The authors discount water escape as an explanation because the underlying sediment shows no disruption such as that shown in my Ediacaran example viewed from the side. Plus, shales are not known for their permeability (ability to allow water to flow through it). But we are dealing here with microbial mats. Mats can act as a barrier to water or gas flowing below them. In such instances, rapid loading by waning storm sediments could cause water or gas trapped under the microbial mats to tear through the mat, creating some neat folding patterns and not disturb the underlying sediment too much.

Actually I'd better show you some mats so that you know what I'm talking about. Here's one.

A juicy, yummy microbial mat, full of cyanobacterial goodness from Yellowstone Park. Photo Carnegie Institution

(And yes I do consider Yellowstone to be a good analogue for the 2.1 Ga Proterozoic, because while the hydrothermal pools are aggressive to microbial mat grazers, so was the 2.1 Ga Proterozoic, because, well, there weren't any.)

Do you think the microbial mat above looks like what the authors have imaged? I do.

And just so we're clear on how flexible microbial mats can be, here's another photo.

Photo from Cuadrado and Pazini (2007)

Here are some more Microbial mats.

Photo from Cuadrado and Pazini (2007)

Photo A shows microbial mats draped (folded) over cracks. Photo B shows gas bubbles trapped under a microbial mat. What? you thought I just made that gas stuff up?!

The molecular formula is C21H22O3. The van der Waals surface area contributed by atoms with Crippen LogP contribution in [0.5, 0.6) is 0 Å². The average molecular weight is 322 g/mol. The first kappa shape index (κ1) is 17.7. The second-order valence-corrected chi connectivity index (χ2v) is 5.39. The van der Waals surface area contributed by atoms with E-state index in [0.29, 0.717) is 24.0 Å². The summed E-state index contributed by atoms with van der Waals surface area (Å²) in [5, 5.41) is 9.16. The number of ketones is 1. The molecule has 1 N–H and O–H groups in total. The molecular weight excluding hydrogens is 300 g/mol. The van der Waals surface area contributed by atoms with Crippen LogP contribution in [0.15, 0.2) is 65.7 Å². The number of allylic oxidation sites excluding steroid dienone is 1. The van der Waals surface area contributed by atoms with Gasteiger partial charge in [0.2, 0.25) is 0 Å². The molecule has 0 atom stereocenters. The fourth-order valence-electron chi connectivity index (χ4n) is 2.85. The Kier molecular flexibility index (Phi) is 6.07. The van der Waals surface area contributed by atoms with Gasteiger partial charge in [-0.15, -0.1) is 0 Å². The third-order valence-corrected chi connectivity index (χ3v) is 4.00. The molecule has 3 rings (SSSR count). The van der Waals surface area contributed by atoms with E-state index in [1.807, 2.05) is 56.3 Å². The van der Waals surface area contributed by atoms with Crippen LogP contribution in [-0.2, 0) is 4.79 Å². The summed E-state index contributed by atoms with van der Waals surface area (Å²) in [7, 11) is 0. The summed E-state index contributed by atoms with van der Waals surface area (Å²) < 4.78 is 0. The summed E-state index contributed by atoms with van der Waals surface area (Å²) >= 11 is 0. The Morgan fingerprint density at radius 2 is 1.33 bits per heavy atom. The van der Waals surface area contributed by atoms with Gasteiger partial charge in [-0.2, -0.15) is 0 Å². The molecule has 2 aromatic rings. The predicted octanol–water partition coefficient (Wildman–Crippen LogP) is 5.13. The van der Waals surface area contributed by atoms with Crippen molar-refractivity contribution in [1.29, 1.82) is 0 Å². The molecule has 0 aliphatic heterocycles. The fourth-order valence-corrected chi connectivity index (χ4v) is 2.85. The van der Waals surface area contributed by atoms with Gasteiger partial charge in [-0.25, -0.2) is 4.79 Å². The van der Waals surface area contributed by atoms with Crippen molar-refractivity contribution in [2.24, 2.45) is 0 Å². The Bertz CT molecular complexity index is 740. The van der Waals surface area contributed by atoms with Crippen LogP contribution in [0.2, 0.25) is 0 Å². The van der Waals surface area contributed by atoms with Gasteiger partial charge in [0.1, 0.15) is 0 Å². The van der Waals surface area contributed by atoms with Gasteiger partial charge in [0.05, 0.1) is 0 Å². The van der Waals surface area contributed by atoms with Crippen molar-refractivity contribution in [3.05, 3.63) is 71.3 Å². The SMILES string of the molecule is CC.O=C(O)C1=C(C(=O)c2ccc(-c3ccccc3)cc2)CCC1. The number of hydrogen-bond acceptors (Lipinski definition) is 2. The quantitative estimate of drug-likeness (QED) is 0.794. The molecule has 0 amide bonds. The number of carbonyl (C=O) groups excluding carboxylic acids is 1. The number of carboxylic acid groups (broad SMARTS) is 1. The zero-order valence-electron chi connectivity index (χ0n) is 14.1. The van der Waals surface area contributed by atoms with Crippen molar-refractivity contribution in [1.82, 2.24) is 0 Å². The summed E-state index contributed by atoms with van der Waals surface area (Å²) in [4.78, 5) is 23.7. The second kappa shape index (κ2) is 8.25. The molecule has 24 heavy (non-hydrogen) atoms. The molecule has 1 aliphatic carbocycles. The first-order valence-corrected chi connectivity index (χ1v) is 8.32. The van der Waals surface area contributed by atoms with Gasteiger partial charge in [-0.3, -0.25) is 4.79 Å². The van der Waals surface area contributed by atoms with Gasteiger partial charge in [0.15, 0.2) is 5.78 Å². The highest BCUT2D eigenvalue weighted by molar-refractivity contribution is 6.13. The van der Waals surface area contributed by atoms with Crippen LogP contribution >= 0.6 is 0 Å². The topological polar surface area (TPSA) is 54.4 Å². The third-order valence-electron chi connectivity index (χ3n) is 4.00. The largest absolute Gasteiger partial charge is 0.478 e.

But this is the clincher for me.

Microbial mats at West Chaplin Lake (Bowman and Sachs 2008)

There are a number of things to notice here. Firstly the mats are not one continuous sheet, but here are two discrete mats about the same dimensions as the 2.1 Ga structures. Also note the lower mat has been torn to produce a clean, sharp, high angled edge. This shows that these things can be torn without losing structure, so simple folding should be no problem. Speaking of folding, check out the left margin of the upper mat. See the fold? Remind you of anything? This maybe?


So microbial mats can fold and wrinkle without tearing. I agree with the authors that the structures represent originally cohesive flexible sheets, but microbial mats not colonial multicellular organisms.

There are other methods to fold or wrinkle microbial mats. Storms could rip up mats or partially dislodge them for example, and the authors interpret the environment as deltaic, influenced by storms. Elephant skin textures on bedding plains have been interpreted as being caused by wrinkling and folding microbial mats.